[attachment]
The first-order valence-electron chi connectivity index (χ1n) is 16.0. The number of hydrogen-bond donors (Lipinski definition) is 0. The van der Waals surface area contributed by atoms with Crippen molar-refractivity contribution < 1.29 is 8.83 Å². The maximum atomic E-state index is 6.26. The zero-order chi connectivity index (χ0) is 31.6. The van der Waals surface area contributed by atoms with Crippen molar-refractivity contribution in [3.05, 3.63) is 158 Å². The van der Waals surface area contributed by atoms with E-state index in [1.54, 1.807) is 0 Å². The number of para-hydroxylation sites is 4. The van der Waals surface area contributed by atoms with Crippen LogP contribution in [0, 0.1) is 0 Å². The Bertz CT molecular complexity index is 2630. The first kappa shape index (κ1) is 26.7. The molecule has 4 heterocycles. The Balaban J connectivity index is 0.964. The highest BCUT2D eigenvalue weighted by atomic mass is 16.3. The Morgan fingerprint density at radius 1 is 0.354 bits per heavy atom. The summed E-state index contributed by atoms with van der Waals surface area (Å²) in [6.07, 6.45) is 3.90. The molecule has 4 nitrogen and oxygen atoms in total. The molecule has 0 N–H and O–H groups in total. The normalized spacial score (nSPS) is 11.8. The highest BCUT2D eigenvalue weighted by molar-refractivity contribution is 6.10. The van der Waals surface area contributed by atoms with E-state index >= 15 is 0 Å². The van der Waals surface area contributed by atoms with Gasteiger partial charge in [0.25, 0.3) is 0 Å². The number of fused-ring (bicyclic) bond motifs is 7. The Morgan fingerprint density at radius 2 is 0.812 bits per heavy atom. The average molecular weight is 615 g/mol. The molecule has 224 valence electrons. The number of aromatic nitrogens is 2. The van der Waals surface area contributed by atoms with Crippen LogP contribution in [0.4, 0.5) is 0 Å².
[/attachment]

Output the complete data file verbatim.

The first-order valence-electron chi connectivity index (χ1n) is 16.0. The number of hydrogen-bond donors (Lipinski definition) is 0. The van der Waals surface area contributed by atoms with Crippen molar-refractivity contribution < 1.29 is 8.83 Å². The maximum atomic E-state index is 6.26. The zero-order chi connectivity index (χ0) is 31.6. The van der Waals surface area contributed by atoms with Crippen molar-refractivity contribution in [3.05, 3.63) is 158 Å². The van der Waals surface area contributed by atoms with E-state index in [1.54, 1.807) is 0 Å². The number of para-hydroxylation sites is 4. The van der Waals surface area contributed by atoms with Crippen LogP contribution in [0, 0.1) is 0 Å². The Bertz CT molecular complexity index is 2630. The first kappa shape index (κ1) is 26.7. The molecule has 4 heterocycles. The Balaban J connectivity index is 0.964. The highest BCUT2D eigenvalue weighted by atomic mass is 16.3. The Morgan fingerprint density at radius 1 is 0.354 bits per heavy atom. The summed E-state index contributed by atoms with van der Waals surface area (Å²) in [6.07, 6.45) is 3.90. The molecule has 4 nitrogen and oxygen atoms in total. The molecule has 0 N–H and O–H groups in total. The normalized spacial score (nSPS) is 11.8. The highest BCUT2D eigenvalue weighted by molar-refractivity contribution is 6.10. The van der Waals surface area contributed by atoms with E-state index >= 15 is 0 Å². The van der Waals surface area contributed by atoms with Gasteiger partial charge in [0.25, 0.3) is 0 Å². The number of fused-ring (bicyclic) bond motifs is 7. The Morgan fingerprint density at radius 2 is 0.812 bits per heavy atom. The average molecular weight is 615 g/mol. The molecule has 224 valence electrons. The number of aromatic nitrogens is 2. The van der Waals surface area contributed by atoms with Crippen LogP contribution in [0.4, 0.5) is 0 Å².